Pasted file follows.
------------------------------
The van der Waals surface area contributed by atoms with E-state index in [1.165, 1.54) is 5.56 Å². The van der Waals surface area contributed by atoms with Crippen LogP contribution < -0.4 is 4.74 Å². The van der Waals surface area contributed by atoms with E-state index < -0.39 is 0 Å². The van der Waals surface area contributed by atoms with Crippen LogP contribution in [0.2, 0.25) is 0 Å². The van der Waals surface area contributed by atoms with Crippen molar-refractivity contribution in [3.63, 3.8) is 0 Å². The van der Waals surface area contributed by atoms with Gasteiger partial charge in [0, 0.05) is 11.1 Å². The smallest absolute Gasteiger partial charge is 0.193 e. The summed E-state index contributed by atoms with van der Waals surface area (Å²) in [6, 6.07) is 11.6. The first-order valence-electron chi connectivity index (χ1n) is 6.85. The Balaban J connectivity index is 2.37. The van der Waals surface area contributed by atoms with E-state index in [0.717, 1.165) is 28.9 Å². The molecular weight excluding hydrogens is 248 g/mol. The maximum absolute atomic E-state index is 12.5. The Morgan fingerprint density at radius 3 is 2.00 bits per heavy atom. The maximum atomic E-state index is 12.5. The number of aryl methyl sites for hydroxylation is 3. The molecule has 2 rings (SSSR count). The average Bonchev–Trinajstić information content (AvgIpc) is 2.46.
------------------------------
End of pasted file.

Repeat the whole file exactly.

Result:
The van der Waals surface area contributed by atoms with E-state index in [1.165, 1.54) is 5.56 Å². The van der Waals surface area contributed by atoms with Crippen LogP contribution < -0.4 is 4.74 Å². The van der Waals surface area contributed by atoms with E-state index < -0.39 is 0 Å². The van der Waals surface area contributed by atoms with Crippen LogP contribution in [0.2, 0.25) is 0 Å². The van der Waals surface area contributed by atoms with Crippen molar-refractivity contribution in [3.63, 3.8) is 0 Å². The van der Waals surface area contributed by atoms with Gasteiger partial charge in [0, 0.05) is 11.1 Å². The smallest absolute Gasteiger partial charge is 0.193 e. The summed E-state index contributed by atoms with van der Waals surface area (Å²) in [6, 6.07) is 11.6. The first-order valence-electron chi connectivity index (χ1n) is 6.85. The Balaban J connectivity index is 2.37. The van der Waals surface area contributed by atoms with E-state index in [0.717, 1.165) is 28.9 Å². The molecular weight excluding hydrogens is 248 g/mol. The maximum absolute atomic E-state index is 12.5. The Morgan fingerprint density at radius 3 is 2.00 bits per heavy atom. The maximum atomic E-state index is 12.5. The number of aryl methyl sites for hydroxylation is 3. The molecule has 2 rings (SSSR count). The average Bonchev–Trinajstić information content (AvgIpc) is 2.46.